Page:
f, for the slope function f(x, y)
x_{0}, for the initial xvalue, x_{0}
y_{0}, for the initial yvalue, y_{0}
x_{n}, for the final xvalue
Steps, for the number of subdivisions
h, for step size
There are many ways to achieve this goal. However, it is natural to have the new subroutine that looks similar to builtin Mathematica's commands. So our program might look something like this:
In order to use Euler's method to generate a numerical solution to an initial value problem of the form:
We have to decide upon what interval, starting at the initial point x_{0}, we desire to find the solution. We chop this interval into small subdivisions of length h, called step size. Then, using the initial condition \( (x_0,y_0) \) as our starting point, we generate the rest of the solution by using the iterative formulas:
If you would like to use a builtin Euler’s method, unluckily there is none. However, we can define it ourselves. Simply copy the following command line by line:
Block[{ xold = x0, yold = y0, sollist = {{x0, y0}}, h },
h = N[(xn  x0) /Steps]; (* or n = (xn  x0) /Steps//N; *)
Do[ xnew = xold + h;
ynew = yold + h * (f /. {x > xold, y > yold});
sollist = Append[sollist, {xnew, ynew}];
xold = xnew;
yold = ynew,
{Steps}
];
Return[sollist]
]
Now we have our euler function: euler[f(x,y), {x,x0,x1},{y,y0},steps]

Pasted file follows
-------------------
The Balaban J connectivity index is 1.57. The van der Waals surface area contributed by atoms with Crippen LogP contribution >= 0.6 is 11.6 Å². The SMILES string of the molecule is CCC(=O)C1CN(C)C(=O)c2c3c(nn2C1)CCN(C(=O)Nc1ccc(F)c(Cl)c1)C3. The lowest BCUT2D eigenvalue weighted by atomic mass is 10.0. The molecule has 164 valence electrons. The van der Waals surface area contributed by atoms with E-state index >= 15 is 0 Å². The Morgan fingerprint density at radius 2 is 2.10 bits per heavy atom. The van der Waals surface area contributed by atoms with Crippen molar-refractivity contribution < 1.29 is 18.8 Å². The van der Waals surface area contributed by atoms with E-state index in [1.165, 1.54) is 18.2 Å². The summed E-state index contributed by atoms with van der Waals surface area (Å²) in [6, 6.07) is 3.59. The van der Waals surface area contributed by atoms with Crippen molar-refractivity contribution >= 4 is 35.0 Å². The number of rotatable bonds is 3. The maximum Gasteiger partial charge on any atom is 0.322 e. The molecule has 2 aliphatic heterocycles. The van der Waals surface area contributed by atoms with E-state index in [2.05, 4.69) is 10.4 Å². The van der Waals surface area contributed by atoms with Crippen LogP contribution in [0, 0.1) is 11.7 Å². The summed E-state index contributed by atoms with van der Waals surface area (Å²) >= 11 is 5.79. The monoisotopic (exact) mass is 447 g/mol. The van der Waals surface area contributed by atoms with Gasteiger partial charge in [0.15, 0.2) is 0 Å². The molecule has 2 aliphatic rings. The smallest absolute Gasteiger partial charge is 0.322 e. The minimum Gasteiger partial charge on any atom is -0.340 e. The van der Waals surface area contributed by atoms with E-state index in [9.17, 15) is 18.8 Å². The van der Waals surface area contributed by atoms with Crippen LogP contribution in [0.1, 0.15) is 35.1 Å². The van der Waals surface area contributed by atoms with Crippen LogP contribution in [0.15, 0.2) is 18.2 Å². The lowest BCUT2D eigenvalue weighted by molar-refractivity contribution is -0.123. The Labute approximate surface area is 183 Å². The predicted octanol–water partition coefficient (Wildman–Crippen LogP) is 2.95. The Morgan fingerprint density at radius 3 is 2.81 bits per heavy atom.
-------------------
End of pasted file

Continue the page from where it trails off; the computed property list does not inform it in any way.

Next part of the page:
Then this script will solve the differential equation y’=f(x,y), subject to the initial condition y(x0)=y0, and generate all values
between x_{0} and x1. The number of steps for the Euler’s method is specified with steps.
To solve the same problem as above, we simply need to input:
Example: Consider the initial value problem \( y' = x+y, \quad y(0) =1. \)
1.72102}, {0.6, 1.94312}, {0.7, 2.19743}, {0.8, 2.48718}, {0.9, 2.8159}, {1., 3.18748}}
We can plot the output as follows
Or we can plot it as
1.72102}, {0.6, 1.94312}, {0.7, 2.19743}, {0.8, 2.48718}, {0.9,
2.8159}, {1., 3.18748}}
The following code, which uses a slightly different programming
paradigm, implements Euler's method for a system of differential equations:
Module[{t, Y, h = (b  a)/Steps//N, i},
t[0] = a; Y[0] = Y0;
Do[
t[i] = a + i h;
Y[i] = Y[i  1] + h F[t[i  1], Y[i  1]],
{i, 1, n}
];
Table[{t[i], Y[i]}, {i, 0, n}]
]
And the usage message is:
euler::usage = "euler[F, t0, Y0, b, n] gives the numerical solution
to {Y' == F[t, Y], Y[t0] == Y0} over the interval\n
[t0, b] by the nstep Euler's method. The result
is in the form of a table of {t, Y} pairs."